The NORTH comprised 3 SOVIETS or WSC, based respectively at Newcastle (“North East Coast”), Leeds (“Yorkshire”) and Manchester (“Lancashire, Cheshire & North Wales”).
As soon as dates and locations were advertised for these founding meetings there were serious problems. Leeds Council had already created difficulties for the June Convention by cancelling the organisers’ original booking of Leeds’ Albert Hall. Delegates were also turned away from Leeds hotels despite having reservations and many had been forced to sleep overnight in railway carriages. When the Government learned of the outcome of the Leeds Convention they determined, in Milner’s memorable phrase, “to take strong steps to stop the rot”. As a result only 3 of the 12 WSC Districts were able to successfully organise meetings without suffering cancellations, bans, violence or arrests and none of these were in the North.
Stopping the Rot - LeedsWhen the August date of the follow-up Leeds WSC meeting was announced no specific venue was advertised prompting gleeful press speculation that no-one was prepared to provide a venue for the occasion. Refused once again by the local authority, the press crowed, “the local pacifists must surely have been at their wit’s end to find a hall or they would never have taken the course of asking the Corporation to grant them the use of the Town Hall”.
The Government was even more at its wit’s end that the Council might finally relent so it stepped in and peremptorily banned the meeting under the draconian provisions of DORA (“Defence of the Realm Act”). “His Majesty’s Secretaries of State, in pursuance of Regulation 9a of the Defence of the Realm Regulations…do hereby prohibit the assembly of persons for the holding of a meeting to promote Workers’ and Soldiers’ Councils which is proposed to be held in the City of Leeds on Saturday 25th August 1917 or on whatever other date it may be proposed the same.”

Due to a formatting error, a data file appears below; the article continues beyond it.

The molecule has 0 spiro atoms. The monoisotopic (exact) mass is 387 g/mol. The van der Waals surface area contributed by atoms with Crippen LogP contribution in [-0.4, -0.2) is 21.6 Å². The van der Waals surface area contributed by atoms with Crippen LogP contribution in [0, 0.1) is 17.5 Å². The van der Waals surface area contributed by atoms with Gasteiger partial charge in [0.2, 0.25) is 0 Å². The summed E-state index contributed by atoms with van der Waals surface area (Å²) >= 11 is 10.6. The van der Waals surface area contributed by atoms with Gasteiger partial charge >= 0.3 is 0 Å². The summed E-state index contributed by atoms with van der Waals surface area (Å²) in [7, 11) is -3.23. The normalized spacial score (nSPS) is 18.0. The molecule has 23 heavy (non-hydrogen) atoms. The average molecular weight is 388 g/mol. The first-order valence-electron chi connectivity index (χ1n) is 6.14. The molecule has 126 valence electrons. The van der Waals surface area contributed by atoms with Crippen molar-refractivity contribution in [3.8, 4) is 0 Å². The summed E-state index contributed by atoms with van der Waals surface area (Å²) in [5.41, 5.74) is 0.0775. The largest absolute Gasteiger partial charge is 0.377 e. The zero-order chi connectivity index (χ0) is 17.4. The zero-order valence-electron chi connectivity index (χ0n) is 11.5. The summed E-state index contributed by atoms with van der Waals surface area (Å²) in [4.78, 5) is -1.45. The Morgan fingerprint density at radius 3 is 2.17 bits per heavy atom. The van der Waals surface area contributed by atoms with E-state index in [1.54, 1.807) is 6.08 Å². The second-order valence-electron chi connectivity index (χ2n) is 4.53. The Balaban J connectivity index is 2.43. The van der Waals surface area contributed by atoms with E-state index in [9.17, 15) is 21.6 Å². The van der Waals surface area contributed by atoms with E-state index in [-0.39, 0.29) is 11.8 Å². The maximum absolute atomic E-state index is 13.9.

Selection of a Yorkshire delegate to the Central WSC had to then be conducted by postal ballot. David Blythe Foster, a founding member of Leeds Tolstoyan Brotherhood Workshop was duly elected.
Stopping the Rot – NewcastleThe Newcastle WSC meeting was one of the first advertised, 'Saturday 28th July, 3pm, Newcastle Town Hall'. Then Newcastle Council stepped in and cancelled the booking. Fortunately the local committee were able to secure an alternative, though smaller venue, Newcastle Central Hall for the same date. As the Daily Mail reported, it was a lively meeting: